Django Reinhardt stayed in this Club for 5 months also recording some tunes there at Live-performances. Introduced by the brothers Fol he gets to know the music of Charlie Parker and Dizzy Gillespies. Pierre Michelot said about the last recordings that Django Reinhardt made in march 1953 for Blue Star-records: „I wa completely astonished that he played his old tunes like ‘Nuages’, maybe the producers suggested that. But he played these recordings completely different than in older versions. To me this was the best Version of ‘Nuages’ that he ever recorded. All the time he was quoting Parker and Dizzy. In certain parts and at fast tempos he played "broken phrases" in a kind of way that only Bebop-Players ever did. That happened already in 1951 on some recordings. But this record for Blue Star ... wouldnt he have died little later on, this phase would have ment a complete change of life and another comeback for him...“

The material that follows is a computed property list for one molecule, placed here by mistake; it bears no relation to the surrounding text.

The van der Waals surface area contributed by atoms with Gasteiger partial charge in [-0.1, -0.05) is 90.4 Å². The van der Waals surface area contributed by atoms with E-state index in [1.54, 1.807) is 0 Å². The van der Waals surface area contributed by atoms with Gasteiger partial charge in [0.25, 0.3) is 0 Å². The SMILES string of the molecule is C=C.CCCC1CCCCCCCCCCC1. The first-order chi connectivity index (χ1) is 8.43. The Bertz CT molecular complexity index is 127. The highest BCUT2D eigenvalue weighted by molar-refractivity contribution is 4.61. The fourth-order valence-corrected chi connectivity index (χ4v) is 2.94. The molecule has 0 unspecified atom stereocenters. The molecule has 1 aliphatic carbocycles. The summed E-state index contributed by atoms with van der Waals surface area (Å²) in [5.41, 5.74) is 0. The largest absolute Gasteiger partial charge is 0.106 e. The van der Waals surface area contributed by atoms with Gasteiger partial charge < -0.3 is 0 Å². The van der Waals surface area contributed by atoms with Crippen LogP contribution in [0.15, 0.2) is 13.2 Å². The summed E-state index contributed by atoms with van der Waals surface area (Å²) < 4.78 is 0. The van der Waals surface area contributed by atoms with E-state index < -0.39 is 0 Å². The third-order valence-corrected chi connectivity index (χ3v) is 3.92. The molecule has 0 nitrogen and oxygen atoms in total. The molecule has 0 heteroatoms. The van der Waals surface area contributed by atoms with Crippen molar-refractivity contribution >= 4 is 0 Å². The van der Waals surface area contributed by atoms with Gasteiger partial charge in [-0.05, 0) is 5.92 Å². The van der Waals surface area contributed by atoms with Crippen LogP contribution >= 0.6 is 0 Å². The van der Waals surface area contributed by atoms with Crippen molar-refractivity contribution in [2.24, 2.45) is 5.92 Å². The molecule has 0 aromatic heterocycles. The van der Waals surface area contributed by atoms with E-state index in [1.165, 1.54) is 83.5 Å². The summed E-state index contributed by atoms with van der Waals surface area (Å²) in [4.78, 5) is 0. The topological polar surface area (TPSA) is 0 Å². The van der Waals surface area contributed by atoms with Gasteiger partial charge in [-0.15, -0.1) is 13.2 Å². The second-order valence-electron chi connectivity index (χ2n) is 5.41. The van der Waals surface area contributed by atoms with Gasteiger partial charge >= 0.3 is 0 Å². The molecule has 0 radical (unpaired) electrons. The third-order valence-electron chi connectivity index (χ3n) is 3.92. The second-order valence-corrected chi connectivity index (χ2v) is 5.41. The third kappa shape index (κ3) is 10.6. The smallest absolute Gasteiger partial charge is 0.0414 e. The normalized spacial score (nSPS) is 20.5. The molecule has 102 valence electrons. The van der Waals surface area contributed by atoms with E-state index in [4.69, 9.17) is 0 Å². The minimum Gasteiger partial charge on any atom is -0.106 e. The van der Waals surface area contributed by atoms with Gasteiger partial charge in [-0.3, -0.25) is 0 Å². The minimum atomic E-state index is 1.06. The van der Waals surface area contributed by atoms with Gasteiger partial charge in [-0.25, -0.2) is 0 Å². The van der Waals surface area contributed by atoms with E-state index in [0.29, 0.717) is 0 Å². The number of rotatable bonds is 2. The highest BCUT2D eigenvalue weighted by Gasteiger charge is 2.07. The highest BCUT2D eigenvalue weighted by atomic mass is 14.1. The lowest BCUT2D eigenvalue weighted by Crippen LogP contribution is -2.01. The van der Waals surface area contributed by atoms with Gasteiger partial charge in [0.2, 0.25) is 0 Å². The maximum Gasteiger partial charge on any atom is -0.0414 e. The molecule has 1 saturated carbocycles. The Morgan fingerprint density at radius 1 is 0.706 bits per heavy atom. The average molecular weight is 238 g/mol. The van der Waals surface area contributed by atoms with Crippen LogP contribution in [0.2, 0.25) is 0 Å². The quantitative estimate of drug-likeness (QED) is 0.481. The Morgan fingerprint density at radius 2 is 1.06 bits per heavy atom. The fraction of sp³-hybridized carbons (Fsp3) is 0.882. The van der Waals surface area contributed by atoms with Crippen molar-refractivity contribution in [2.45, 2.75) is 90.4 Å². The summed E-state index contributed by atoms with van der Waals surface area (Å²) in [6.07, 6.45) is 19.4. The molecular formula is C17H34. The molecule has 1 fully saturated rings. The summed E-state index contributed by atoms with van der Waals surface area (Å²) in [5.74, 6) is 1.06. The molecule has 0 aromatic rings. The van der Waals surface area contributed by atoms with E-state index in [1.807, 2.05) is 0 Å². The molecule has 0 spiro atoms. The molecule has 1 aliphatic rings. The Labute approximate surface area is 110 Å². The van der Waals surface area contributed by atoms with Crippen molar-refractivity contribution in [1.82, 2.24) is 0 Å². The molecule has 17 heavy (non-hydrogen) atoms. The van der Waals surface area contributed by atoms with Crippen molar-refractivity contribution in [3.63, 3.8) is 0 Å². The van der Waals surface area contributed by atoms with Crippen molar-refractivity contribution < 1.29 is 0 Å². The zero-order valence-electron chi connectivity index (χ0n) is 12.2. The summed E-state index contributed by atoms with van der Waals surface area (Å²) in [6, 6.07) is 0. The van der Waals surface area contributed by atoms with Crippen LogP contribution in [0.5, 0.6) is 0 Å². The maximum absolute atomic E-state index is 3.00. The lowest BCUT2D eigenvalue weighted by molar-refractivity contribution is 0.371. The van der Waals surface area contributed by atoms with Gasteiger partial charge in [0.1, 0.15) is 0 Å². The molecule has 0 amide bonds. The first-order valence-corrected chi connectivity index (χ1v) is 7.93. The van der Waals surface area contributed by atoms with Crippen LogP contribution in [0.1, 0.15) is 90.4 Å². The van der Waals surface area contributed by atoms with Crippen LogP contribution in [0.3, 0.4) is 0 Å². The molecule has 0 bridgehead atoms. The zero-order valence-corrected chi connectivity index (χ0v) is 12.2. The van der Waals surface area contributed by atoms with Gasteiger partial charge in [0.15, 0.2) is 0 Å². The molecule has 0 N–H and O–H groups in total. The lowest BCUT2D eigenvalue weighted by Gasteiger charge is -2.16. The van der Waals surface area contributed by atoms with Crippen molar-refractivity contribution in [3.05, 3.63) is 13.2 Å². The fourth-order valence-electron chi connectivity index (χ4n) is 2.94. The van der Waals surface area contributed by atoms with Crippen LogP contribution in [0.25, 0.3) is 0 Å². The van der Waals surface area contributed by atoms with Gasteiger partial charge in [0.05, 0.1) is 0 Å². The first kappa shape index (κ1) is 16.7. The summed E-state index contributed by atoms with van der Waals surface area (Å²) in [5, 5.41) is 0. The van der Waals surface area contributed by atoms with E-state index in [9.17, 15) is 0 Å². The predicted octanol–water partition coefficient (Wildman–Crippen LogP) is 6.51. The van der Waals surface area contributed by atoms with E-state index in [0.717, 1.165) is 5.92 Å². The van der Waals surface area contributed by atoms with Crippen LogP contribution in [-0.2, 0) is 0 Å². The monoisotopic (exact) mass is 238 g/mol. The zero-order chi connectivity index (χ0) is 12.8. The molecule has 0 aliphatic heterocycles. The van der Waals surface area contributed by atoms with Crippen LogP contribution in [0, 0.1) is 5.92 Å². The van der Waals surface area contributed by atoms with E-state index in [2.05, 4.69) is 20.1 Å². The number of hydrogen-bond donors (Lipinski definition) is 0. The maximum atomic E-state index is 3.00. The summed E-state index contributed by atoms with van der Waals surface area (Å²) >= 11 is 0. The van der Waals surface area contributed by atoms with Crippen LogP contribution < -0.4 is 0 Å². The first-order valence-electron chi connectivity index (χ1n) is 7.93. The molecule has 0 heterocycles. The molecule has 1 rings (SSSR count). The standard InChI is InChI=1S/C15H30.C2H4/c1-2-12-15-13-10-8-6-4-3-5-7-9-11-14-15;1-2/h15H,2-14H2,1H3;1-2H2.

Again at home, in Samois, on May 15th 1953, Django goes fishing at first, after taking a coffee with friends, but by the time he got home he get hit by a stroke. All the help in the hospital is too late. He dies the day atfer on may 15th at the age of only 43 years (see also Django - private Life). His heritage is a vast unimaginable lot of recordings (approx. 600) as well as a huge amount of original compositions.
Now here should be explained his merits of the development of the Jazz-Guitarplaying, as mentioned by Jürgen Schwab in his essay ‘Die Jazzgitarre und ihre spezifischen Ausdrucksmittel bei Django Reinhardt’ has been compiled:
„He was leading the first Jazzensemble, where guitar has become an emacipated and even dominating instrument as far as building soloing and melodic attitude. His sharpened dynamic and lively articulation he reaches by artistic sophistication on his acousticguitar, in such way that is comparable to brass-sections.
His improvisational abilities and virtuosity upstages everything that which was to expect from any Jazzguitarrist until then and still is reached by only very few.